Katrin Lange, translated by Purni Morell
Unicorn Theatre (Weston Theatre)
German dramatist Katrin Lange, who has won awards for her plays for young audiences, here presents her own version of the story of the story of Icarus, Daedalus’s labyrinth and the Minotaur monster.
Cressida Brown’s production gives it a monumental staging while still keeping an intimate contact between actor and audience.
It begins with a rapid sequence of mime scenes in which Icarus and his family all lay claim to a place on the sitting room sofa that suggest a happy family growing up but then dad Daedalus goes away overseas, where the work is. There’s been no news from him since he arrived in Crete and that was long ago. He hasn’t sent any money home either. Icarus decides he is going to go to Crete and find dad.
As in the traditional story, Daedalus is both architect and builder of a labyrinth for Cretan King Minos. It is the home of what people have been told is a monster: the Minotaur. To preserve the labyrinth’s secret, Daedalus has not been allowed to communicate with the outside world.
Icarus does find his father and explains him to his royal master as the son he is training who will assist him but when presented to Minos Icarus speaks boldly, despite the guards and the oppressive atmosphere, his behaviour impressing the King’s daughter Ariadne.
Daedalus, already being made to work on a tall tower which he must make for Minos, won’t reveal the labyrinth plans to Icarus but the lad suddenly realises where they are recorded and it is he who makes his way into the labyrinth to meet with the “monster” who isn’t.
The Minotaur, half human half animal, can converse with all kinds of creatures. With the knowledge they give him, he warns of a coming disaster, one reason why Minos has confined him, to prevent panic among the people.
It is Icarus who gives Ariadne the thread that will lead through the labyrinth so that she can reach the “monster” who is her brother. But how will Icarus and Daedalus escape from Crete? As in the legend, Daedalus fashions wings with which to fly away and, though Icarus’s feathers fail him, this version, combining part of the legend with the eruption of Thera that destroyed the Minoan civilisation, has a happier ending.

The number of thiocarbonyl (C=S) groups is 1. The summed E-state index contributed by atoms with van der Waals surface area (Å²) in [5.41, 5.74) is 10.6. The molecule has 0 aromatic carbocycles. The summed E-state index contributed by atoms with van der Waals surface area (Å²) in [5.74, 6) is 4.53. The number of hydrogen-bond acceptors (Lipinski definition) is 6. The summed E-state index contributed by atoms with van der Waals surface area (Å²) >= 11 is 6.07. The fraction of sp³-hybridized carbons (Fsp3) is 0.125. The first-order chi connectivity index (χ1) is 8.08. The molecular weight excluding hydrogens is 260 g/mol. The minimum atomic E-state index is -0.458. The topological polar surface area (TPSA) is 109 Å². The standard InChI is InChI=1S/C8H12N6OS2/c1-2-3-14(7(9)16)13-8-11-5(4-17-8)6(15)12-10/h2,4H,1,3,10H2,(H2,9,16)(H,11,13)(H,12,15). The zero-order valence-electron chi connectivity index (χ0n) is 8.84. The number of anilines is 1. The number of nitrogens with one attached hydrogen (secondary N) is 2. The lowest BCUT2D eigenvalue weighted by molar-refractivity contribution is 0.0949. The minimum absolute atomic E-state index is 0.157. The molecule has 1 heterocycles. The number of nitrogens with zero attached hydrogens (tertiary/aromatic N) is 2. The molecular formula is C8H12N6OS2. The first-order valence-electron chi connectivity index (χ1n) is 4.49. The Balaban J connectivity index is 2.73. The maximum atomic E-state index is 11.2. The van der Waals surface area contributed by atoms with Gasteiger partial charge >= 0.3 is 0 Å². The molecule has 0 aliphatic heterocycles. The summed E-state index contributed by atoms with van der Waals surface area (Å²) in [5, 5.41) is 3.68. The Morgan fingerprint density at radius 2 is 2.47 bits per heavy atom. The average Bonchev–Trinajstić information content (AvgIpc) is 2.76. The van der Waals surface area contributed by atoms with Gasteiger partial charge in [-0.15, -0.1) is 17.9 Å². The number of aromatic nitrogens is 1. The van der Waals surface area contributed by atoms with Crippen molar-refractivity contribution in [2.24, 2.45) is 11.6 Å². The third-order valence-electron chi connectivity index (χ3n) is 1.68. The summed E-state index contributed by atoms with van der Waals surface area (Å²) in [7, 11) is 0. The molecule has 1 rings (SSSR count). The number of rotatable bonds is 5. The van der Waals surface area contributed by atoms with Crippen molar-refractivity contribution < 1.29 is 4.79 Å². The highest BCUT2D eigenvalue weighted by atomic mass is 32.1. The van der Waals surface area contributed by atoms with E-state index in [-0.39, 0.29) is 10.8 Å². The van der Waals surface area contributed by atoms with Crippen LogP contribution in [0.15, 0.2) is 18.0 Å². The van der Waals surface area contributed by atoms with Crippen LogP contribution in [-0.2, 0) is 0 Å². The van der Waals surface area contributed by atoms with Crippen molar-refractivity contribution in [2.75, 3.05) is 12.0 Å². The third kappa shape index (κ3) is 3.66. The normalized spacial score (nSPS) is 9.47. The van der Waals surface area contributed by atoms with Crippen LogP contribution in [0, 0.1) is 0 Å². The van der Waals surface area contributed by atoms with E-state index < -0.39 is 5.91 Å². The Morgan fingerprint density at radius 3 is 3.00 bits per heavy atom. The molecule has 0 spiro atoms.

For those familiar with Greek myth, it is an intriguing reworking of an old story; for newcomers, it's an adventure in which the young audience I saw it with were totally engaged, becoming enthusiastically involved and clearly identifying with Marshall Defender Nyanhete’s lively Icarus as he faced the shadowy figure of menacing King Minos. The little wings on Icarus' backpack prefigure his flying, a symbol of his already free, adventurous spirit.
As Daedalus, Selva Rasalingam is the confident architect-builder, sketching out a design for a high tower on the paving but also the kind of dad any lad would wish for, turning up to help just when he is needed.
Rayxia Ojo plays both sister back home and Princess Ariadne, told by her father to punish young Icarus but who proves warm and caring when she takes off her golden mask, and Arinder Sadhra couldn’t be more different as both Icarus’s mother and the tyrant King Minos.
The Minotaur, a dark shape with a bull’s head formed of multi-facetted mirror, is voiced by Rowan Davies-Moore, who also provides some brief narration, his young voice identifying him with the target audience.
Lucy Sierra’s shape-changing set is imposing, made even more dramatic by Ziggy Jacobs-Wyburn’s lighting with the maze represented both in its multiple spaces and picked out in strip lights. Jon McLeod sound score also makes a great contribution in building drama and tension.
Cressida Brown’s direction ensures clear storytelling and a dramatic combination of theatrical elements full of telling moments whether the guards smashing Icarus’s scooter or the evocative recounting of Icarus’s rescue.
Played without interval, Icarus held a packed house of school parties for an exciting 90 minutes, and me too.